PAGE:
• pwb

    The only way to get quality distribution of a toolbar is to make it do something really valued by users. Bundling it with an unrelated software download strikes me as questionable judgement.

  • http://willets.org Kendall Willets

    Sun is big in enterprise computing, and Google isn’t. Google is big in search, and Sun isn’t. Enterprise, meet search. Search, meet enterprise.

    Perhaps there’s some interest in building an application architecture at Google as well. Hand-rolling larger and larger applications will/has otherwise become unmanageable for G.

    AJAX, for instance, is a nice interface, comparable to the 3270 terminal, but the latter worked better with a well-managed mainframe behind it. Having lots of mapping, email, etc. AJAX apps is good, but having the same apps with some kind of infrastructure for building, linking, and integrating functionality is better.

  • Brad Parks

    I think that Google’s trying to get their software (Google Desktop, Google Toolbar, GMail notifier) on peoples desktops for pretty much one reason – to make it so they can report anonymous ly how much time people spend viewing a web page.

    PageRank is definitely a good indicator of how important a page is, but since people have been hacking this like crazy (blog url posts, etc) they need to find out how relevant a page really is, and what better indicator is there than how much time people spend viewing a page?

    If someone clicks on a link to a spam page, they’ll click away asap. But if it’s “interesting” or important, then they’ll spend more time looking at the page. I wouldn’t be surprised at all if all the google tools are reporting web browsing stats anonymously, even if they don’t do web things (e.g Google Desktop)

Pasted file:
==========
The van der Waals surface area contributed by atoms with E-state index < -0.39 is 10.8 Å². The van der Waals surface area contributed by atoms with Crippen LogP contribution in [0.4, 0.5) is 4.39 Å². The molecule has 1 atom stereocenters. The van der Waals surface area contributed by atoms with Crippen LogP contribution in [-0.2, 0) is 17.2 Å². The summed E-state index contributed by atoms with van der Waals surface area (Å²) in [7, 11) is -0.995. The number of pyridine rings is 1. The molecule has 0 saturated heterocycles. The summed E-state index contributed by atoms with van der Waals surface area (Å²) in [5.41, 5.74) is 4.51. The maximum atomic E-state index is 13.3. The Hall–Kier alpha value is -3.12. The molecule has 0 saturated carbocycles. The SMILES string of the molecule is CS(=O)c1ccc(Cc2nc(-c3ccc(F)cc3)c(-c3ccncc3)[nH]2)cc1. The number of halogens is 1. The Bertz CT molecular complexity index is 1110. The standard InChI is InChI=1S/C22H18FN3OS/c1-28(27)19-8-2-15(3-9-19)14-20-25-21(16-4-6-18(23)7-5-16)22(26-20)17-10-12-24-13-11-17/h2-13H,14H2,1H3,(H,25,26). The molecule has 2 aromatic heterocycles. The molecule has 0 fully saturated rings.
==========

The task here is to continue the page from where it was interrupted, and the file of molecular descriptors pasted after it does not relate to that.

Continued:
This type of data could really kick page ranks butt. And they know you need to get software on a client machine before they can effectively report this type of data. The kicker is, Microsoft could easily be doing this in the OS, but obviously haven’t jumped to it yet… I think that its probably coming very soon from them!

    My 2 cents!

  • http://www.mashable.com Cashmore

    Brad – I think you’re right. Google wants to improve its search offering by gathering as much user data as possible. PageRank will be complemented by UserRank, but whether this is implicit (they monitor your browsing) or explicit (you report spam links) we’ve yet too see. I go with implicit, for the reasons you suggest.

    But it’s more than that: they not only want control of the desktop, they want to gather more personal data to improve contextual ads. Google makes money from targeted ads – the more targeted, the better. Google is really building a recommendation engine for ads.

  • http://bang-bus2.ifrance.com/ bang bus

    If expanding the toolbar is one of Google’s main strategies, then Google isn’t as smart as I thought they were. I should say I don’t know much about the toolbar business, but why use a toolbar when browsers like fire fox offer many of its advantages plus much more. It seems inefficient to have a toolbar that clutters up space and doesn’t offer the functionality available elsewhere. I think one of the things we’ve learned about the web is that people migrate towards the best and easiest products. Does google’s tool bar pass that test?

  • http://www.VisibilityGenie.com Brad Geddes

    When the GMail notifier and the toolbar did auto updates (without a users permission) in the past year – many people immediately deleted their toolbars. This was too akin to spyware or a security breach to do this without a user’s permission.

    If this is the cornerstone of their new initiates, they need to understand that they don’t own people’s machines, they just borrowing space.